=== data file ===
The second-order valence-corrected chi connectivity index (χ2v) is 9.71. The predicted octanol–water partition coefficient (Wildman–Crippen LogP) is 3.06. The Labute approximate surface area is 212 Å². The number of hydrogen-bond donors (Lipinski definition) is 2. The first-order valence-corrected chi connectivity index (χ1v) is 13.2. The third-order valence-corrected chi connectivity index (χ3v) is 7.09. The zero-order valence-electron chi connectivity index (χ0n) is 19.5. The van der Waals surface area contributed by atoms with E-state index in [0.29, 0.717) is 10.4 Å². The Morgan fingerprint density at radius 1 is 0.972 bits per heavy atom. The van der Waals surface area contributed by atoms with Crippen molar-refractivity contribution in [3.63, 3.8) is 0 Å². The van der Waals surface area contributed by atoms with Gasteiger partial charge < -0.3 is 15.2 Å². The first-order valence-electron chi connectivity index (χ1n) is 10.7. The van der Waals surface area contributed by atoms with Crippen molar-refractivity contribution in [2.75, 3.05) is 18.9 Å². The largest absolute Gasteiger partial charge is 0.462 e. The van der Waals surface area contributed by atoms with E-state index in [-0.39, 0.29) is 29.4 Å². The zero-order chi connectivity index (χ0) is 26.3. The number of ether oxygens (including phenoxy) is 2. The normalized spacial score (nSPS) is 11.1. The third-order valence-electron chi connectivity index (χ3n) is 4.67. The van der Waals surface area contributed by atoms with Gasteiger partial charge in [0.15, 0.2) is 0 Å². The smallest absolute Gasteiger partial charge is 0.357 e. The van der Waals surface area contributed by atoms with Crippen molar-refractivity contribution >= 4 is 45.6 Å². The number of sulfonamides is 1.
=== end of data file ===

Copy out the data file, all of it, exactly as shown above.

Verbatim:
The second-order valence-corrected chi connectivity index (χ2v) is 9.71. The predicted octanol–water partition coefficient (Wildman–Crippen LogP) is 3.06. The Labute approximate surface area is 212 Å². The number of hydrogen-bond donors (Lipinski definition) is 2. The first-order valence-corrected chi connectivity index (χ1v) is 13.2. The third-order valence-corrected chi connectivity index (χ3v) is 7.09. The zero-order valence-electron chi connectivity index (χ0n) is 19.5. The van der Waals surface area contributed by atoms with E-state index in [0.29, 0.717) is 10.4 Å². The Morgan fingerprint density at radius 1 is 0.972 bits per heavy atom. The van der Waals surface area contributed by atoms with Crippen molar-refractivity contribution in [3.63, 3.8) is 0 Å². The van der Waals surface area contributed by atoms with Gasteiger partial charge < -0.3 is 15.2 Å². The first-order valence-electron chi connectivity index (χ1n) is 10.7. The van der Waals surface area contributed by atoms with Crippen molar-refractivity contribution in [2.75, 3.05) is 18.9 Å². The largest absolute Gasteiger partial charge is 0.462 e. The van der Waals surface area contributed by atoms with E-state index in [-0.39, 0.29) is 29.4 Å². The zero-order chi connectivity index (χ0) is 26.3. The number of ether oxygens (including phenoxy) is 2. The normalized spacial score (nSPS) is 11.1. The third-order valence-electron chi connectivity index (χ3n) is 4.67. The van der Waals surface area contributed by atoms with Gasteiger partial charge in [0.15, 0.2) is 0 Å². The smallest absolute Gasteiger partial charge is 0.357 e. The van der Waals surface area contributed by atoms with Crippen molar-refractivity contribution >= 4 is 45.6 Å². The number of sulfonamides is 1.